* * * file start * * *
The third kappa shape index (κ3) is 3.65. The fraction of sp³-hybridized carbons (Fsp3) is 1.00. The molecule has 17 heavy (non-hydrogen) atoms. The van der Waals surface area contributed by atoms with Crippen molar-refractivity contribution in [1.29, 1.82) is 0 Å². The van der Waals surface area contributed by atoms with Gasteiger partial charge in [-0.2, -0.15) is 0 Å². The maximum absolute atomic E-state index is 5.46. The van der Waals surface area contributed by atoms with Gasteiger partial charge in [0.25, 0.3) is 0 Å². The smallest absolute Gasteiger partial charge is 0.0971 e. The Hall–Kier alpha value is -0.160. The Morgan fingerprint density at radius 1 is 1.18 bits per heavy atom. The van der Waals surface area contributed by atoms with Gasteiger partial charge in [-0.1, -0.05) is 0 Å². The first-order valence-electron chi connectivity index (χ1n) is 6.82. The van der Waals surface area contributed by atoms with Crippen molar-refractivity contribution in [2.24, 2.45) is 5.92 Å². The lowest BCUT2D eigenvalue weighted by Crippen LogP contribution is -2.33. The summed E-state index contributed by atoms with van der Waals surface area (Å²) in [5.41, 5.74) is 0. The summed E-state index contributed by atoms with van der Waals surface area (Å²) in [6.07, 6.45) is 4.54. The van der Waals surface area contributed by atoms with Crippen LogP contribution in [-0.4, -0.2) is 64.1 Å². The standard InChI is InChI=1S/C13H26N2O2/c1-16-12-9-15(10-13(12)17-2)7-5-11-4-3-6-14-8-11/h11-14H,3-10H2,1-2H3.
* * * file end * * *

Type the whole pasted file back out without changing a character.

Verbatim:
The third kappa shape index (κ3) is 3.65. The fraction of sp³-hybridized carbons (Fsp3) is 1.00. The molecule has 17 heavy (non-hydrogen) atoms. The van der Waals surface area contributed by atoms with Crippen molar-refractivity contribution in [1.29, 1.82) is 0 Å². The van der Waals surface area contributed by atoms with Gasteiger partial charge in [-0.2, -0.15) is 0 Å². The maximum absolute atomic E-state index is 5.46. The van der Waals surface area contributed by atoms with Gasteiger partial charge in [0.25, 0.3) is 0 Å². The smallest absolute Gasteiger partial charge is 0.0971 e. The Hall–Kier alpha value is -0.160. The Morgan fingerprint density at radius 1 is 1.18 bits per heavy atom. The van der Waals surface area contributed by atoms with Gasteiger partial charge in [-0.1, -0.05) is 0 Å². The first-order valence-electron chi connectivity index (χ1n) is 6.82. The van der Waals surface area contributed by atoms with Crippen molar-refractivity contribution in [2.24, 2.45) is 5.92 Å². The lowest BCUT2D eigenvalue weighted by Crippen LogP contribution is -2.33. The summed E-state index contributed by atoms with van der Waals surface area (Å²) in [5.41, 5.74) is 0. The summed E-state index contributed by atoms with van der Waals surface area (Å²) in [6.07, 6.45) is 4.54. The van der Waals surface area contributed by atoms with Crippen LogP contribution in [-0.4, -0.2) is 64.1 Å². The standard InChI is InChI=1S/C13H26N2O2/c1-16-12-9-15(10-13(12)17-2)7-5-11-4-3-6-14-8-11/h11-14H,3-10H2,1-2H3.